From 1994 to 1996 Goldberg was the State Department desk officer for Bosnia and a special assistant to Ambassador Richard Holbrooke. In the latter capacity, he was a member of the American negotiating team in the lead-up to the 1995 Dayton Peace Conference and chief of staff for the American Delegation at Dayton. Goldberg served as special assistant (1996-1998) and then executive assistant (1998-2000) to Deputy Secretary of State Strobe Talbott. In 2000, he was a senior member of the State Department team handling the transition from the Clinton administration to the Bush administration, and then served as acting deputy assistant secretary of state for Legislative Affairs from January to June 2001. 

 

Goldberg served as deputy chief of mission at the embassy in Santiago, Chile, from 2001 to 2004, and as chief of mission in Pristina, Kosovo, from 2004 to 2006. 

 

In 2006, Goldberg was named an ambassador for the first time, and sent to La Paz, Bolivia, for an intended three-year term that ended after two years with Goldberg’s expulsion as a persona non grata. A series of incidents in 2007 and 2008 indicating that U.S. embassy personnel were attempting to recruit Peace Corps volunteers and visiting American scholars as spies raised tensions. That same year, the mainly white and affluent populace of Bolivia’s eastern provinces, who had opposed the 2006 election of Evo Morales, Bolivia’s first indigenous president, forced a bitter recall vote. Even after Morales won, opposition leader Rubén Costas called Morales a “dictator” and hurled the racial slur “macaco” (monkey) at him. Goldberg, who speaks fluent Spanish, surely understood the offensiveness of the comment. When Goldberg met with Costas anyway, Morales accused the U.S. government—which has been a vocal critic of Morales since before his election—of trying to destabilize his regime and expelled Goldberg in September 2008.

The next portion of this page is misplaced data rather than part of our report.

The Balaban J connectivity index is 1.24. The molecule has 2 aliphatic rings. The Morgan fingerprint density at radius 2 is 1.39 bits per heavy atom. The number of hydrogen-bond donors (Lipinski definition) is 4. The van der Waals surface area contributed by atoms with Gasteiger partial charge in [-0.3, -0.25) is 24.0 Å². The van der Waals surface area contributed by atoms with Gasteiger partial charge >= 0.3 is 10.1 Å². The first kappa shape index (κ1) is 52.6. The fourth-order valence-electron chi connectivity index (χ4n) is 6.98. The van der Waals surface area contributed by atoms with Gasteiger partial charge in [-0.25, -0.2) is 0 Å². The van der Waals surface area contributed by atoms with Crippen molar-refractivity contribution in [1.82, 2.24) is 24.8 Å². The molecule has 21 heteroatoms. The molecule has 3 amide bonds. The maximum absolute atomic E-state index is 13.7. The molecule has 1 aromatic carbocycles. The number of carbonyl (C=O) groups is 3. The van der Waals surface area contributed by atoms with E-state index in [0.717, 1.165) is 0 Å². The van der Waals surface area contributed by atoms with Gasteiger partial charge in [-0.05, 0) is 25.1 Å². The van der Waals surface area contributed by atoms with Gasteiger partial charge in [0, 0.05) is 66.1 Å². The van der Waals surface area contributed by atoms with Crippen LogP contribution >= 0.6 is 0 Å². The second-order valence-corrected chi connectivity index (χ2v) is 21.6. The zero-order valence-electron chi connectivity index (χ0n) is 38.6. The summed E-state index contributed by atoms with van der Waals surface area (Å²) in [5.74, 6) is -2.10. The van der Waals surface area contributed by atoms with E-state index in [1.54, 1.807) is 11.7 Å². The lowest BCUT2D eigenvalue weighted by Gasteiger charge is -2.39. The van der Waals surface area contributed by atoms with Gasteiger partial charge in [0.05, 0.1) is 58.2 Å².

From June 2009 until June 2010, he served as the Coordinator for Implementation of UN Security Council Resolution 1874 (Sanctions) on North Korea.

-Matt Bewig

 

To Learn More:

Official Biography

Statement Before the Senate Foreign Relations Committee (pdf)

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Previous U.S. Ambassador to Philippines

Kenney, Kristie
ambassador-image

Kristie Kenney was appointed .U.S. ambassador to Thailand by President Barack Obama in July 2010, and was confirmed on September 29, 2010.

 
Kenney gained early exposure to U.S. government service as a tour guide for the US Capitol, an intern at the House of Representatives, and a Senate page. 
 
She earned a Masters degree in Latin American Studies from Tulane University and a Bachelor’s degree in Political Science from Clemson University.